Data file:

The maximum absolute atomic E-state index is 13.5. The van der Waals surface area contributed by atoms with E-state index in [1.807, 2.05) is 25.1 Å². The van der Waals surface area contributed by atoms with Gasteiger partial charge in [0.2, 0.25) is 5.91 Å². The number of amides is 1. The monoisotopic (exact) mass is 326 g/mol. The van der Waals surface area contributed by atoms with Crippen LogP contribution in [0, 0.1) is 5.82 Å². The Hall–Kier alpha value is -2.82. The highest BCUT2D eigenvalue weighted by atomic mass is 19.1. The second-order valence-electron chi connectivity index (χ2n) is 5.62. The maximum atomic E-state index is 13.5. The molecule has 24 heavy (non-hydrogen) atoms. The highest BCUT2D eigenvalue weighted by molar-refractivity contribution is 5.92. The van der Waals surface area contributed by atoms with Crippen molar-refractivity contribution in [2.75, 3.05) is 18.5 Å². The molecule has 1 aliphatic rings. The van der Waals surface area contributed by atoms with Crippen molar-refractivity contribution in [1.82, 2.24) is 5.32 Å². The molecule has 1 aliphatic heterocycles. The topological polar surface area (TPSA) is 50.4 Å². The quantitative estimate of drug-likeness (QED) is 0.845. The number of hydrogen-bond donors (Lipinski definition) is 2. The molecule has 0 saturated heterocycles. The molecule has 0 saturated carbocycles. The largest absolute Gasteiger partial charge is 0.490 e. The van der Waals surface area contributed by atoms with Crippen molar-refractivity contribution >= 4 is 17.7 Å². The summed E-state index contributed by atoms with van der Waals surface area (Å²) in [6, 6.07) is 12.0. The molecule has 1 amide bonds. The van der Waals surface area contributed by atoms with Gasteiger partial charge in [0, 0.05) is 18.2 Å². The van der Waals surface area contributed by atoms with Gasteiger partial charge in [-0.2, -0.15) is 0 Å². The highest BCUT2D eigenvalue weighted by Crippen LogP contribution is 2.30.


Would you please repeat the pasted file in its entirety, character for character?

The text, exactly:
The maximum absolute atomic E-state index is 13.5. The van der Waals surface area contributed by atoms with E-state index in [1.807, 2.05) is 25.1 Å². The van der Waals surface area contributed by atoms with Gasteiger partial charge in [0.2, 0.25) is 5.91 Å². The number of amides is 1. The monoisotopic (exact) mass is 326 g/mol. The van der Waals surface area contributed by atoms with Crippen LogP contribution in [0, 0.1) is 5.82 Å². The Hall–Kier alpha value is -2.82. The highest BCUT2D eigenvalue weighted by atomic mass is 19.1. The second-order valence-electron chi connectivity index (χ2n) is 5.62. The maximum atomic E-state index is 13.5. The molecule has 24 heavy (non-hydrogen) atoms. The highest BCUT2D eigenvalue weighted by molar-refractivity contribution is 5.92. The van der Waals surface area contributed by atoms with Crippen molar-refractivity contribution in [2.75, 3.05) is 18.5 Å². The molecule has 1 aliphatic rings. The van der Waals surface area contributed by atoms with Crippen molar-refractivity contribution in [1.82, 2.24) is 5.32 Å². The molecule has 1 aliphatic heterocycles. The topological polar surface area (TPSA) is 50.4 Å². The quantitative estimate of drug-likeness (QED) is 0.845. The number of hydrogen-bond donors (Lipinski definition) is 2. The molecule has 0 saturated heterocycles. The molecule has 0 saturated carbocycles. The largest absolute Gasteiger partial charge is 0.490 e. The van der Waals surface area contributed by atoms with Crippen molar-refractivity contribution >= 4 is 17.7 Å². The summed E-state index contributed by atoms with van der Waals surface area (Å²) in [6, 6.07) is 12.0. The molecule has 1 amide bonds. The van der Waals surface area contributed by atoms with Gasteiger partial charge in [0, 0.05) is 18.2 Å². The van der Waals surface area contributed by atoms with Gasteiger partial charge in [-0.2, -0.15) is 0 Å². The highest BCUT2D eigenvalue weighted by Crippen LogP contribution is 2.30.